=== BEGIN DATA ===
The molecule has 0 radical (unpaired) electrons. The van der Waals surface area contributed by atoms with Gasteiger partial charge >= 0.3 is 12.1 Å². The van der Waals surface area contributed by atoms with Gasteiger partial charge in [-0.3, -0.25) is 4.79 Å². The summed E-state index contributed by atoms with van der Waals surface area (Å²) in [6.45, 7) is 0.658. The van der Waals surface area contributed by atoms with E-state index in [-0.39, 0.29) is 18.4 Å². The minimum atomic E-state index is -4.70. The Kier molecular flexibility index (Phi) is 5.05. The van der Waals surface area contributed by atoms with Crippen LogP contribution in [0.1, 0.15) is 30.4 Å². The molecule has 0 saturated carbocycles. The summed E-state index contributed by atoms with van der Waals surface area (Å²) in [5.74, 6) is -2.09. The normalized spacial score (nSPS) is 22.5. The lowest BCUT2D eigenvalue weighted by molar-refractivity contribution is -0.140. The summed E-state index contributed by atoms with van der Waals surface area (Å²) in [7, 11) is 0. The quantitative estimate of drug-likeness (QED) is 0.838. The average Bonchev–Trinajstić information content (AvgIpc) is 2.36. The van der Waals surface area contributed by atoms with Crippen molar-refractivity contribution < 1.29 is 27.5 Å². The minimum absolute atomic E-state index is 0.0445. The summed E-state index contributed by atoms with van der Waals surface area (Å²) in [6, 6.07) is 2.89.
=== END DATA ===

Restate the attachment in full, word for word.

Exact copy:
The molecule has 0 radical (unpaired) electrons. The van der Waals surface area contributed by atoms with Gasteiger partial charge >= 0.3 is 12.1 Å². The van der Waals surface area contributed by atoms with Gasteiger partial charge in [-0.3, -0.25) is 4.79 Å². The summed E-state index contributed by atoms with van der Waals surface area (Å²) in [6.45, 7) is 0.658. The van der Waals surface area contributed by atoms with E-state index in [-0.39, 0.29) is 18.4 Å². The minimum atomic E-state index is -4.70. The Kier molecular flexibility index (Phi) is 5.05. The van der Waals surface area contributed by atoms with Crippen LogP contribution in [0.1, 0.15) is 30.4 Å². The molecule has 0 saturated carbocycles. The summed E-state index contributed by atoms with van der Waals surface area (Å²) in [5.74, 6) is -2.09. The normalized spacial score (nSPS) is 22.5. The lowest BCUT2D eigenvalue weighted by molar-refractivity contribution is -0.140. The summed E-state index contributed by atoms with van der Waals surface area (Å²) in [7, 11) is 0. The quantitative estimate of drug-likeness (QED) is 0.838. The average Bonchev–Trinajstić information content (AvgIpc) is 2.36. The van der Waals surface area contributed by atoms with Crippen molar-refractivity contribution < 1.29 is 27.5 Å². The minimum absolute atomic E-state index is 0.0445. The summed E-state index contributed by atoms with van der Waals surface area (Å²) in [6, 6.07) is 2.89.